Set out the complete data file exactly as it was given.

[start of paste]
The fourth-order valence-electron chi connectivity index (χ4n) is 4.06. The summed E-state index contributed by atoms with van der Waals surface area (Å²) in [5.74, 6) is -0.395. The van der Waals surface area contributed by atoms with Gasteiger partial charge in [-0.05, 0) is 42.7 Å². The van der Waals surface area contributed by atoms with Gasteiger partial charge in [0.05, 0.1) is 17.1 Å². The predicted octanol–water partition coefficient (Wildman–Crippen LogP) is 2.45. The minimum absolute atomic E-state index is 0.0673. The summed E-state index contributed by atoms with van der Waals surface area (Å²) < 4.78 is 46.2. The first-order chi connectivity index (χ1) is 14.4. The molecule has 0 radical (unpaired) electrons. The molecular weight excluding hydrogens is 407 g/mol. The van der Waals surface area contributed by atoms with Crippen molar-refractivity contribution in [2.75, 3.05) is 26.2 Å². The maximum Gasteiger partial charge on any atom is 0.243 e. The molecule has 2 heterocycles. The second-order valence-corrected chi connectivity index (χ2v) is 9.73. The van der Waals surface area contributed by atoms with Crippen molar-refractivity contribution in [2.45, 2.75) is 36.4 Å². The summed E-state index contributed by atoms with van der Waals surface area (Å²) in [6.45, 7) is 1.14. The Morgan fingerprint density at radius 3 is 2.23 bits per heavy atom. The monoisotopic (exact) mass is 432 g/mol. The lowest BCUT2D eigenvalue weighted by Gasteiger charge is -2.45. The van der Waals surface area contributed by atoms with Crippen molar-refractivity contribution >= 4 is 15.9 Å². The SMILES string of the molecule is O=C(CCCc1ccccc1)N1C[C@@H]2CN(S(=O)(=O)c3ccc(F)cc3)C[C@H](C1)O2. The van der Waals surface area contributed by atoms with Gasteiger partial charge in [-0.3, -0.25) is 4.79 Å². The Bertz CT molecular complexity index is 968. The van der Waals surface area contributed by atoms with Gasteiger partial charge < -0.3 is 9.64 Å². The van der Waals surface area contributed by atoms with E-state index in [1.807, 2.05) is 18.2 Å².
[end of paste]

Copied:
The fourth-order valence-electron chi connectivity index (χ4n) is 4.06. The summed E-state index contributed by atoms with van der Waals surface area (Å²) in [5.74, 6) is -0.395. The van der Waals surface area contributed by atoms with Gasteiger partial charge in [-0.05, 0) is 42.7 Å². The van der Waals surface area contributed by atoms with Gasteiger partial charge in [0.05, 0.1) is 17.1 Å². The predicted octanol–water partition coefficient (Wildman–Crippen LogP) is 2.45. The minimum absolute atomic E-state index is 0.0673. The summed E-state index contributed by atoms with van der Waals surface area (Å²) < 4.78 is 46.2. The first-order chi connectivity index (χ1) is 14.4. The molecule has 0 radical (unpaired) electrons. The molecular weight excluding hydrogens is 407 g/mol. The van der Waals surface area contributed by atoms with Crippen molar-refractivity contribution in [2.75, 3.05) is 26.2 Å². The maximum Gasteiger partial charge on any atom is 0.243 e. The molecule has 2 heterocycles. The second-order valence-corrected chi connectivity index (χ2v) is 9.73. The van der Waals surface area contributed by atoms with Crippen molar-refractivity contribution in [2.45, 2.75) is 36.4 Å². The summed E-state index contributed by atoms with van der Waals surface area (Å²) in [6.45, 7) is 1.14. The Morgan fingerprint density at radius 3 is 2.23 bits per heavy atom. The monoisotopic (exact) mass is 432 g/mol. The lowest BCUT2D eigenvalue weighted by Gasteiger charge is -2.45. The van der Waals surface area contributed by atoms with Crippen molar-refractivity contribution >= 4 is 15.9 Å². The SMILES string of the molecule is O=C(CCCc1ccccc1)N1C[C@@H]2CN(S(=O)(=O)c3ccc(F)cc3)C[C@H](C1)O2. The van der Waals surface area contributed by atoms with Gasteiger partial charge in [-0.3, -0.25) is 4.79 Å². The Bertz CT molecular complexity index is 968. The van der Waals surface area contributed by atoms with Gasteiger partial charge < -0.3 is 9.64 Å². The van der Waals surface area contributed by atoms with E-state index in [1.807, 2.05) is 18.2 Å².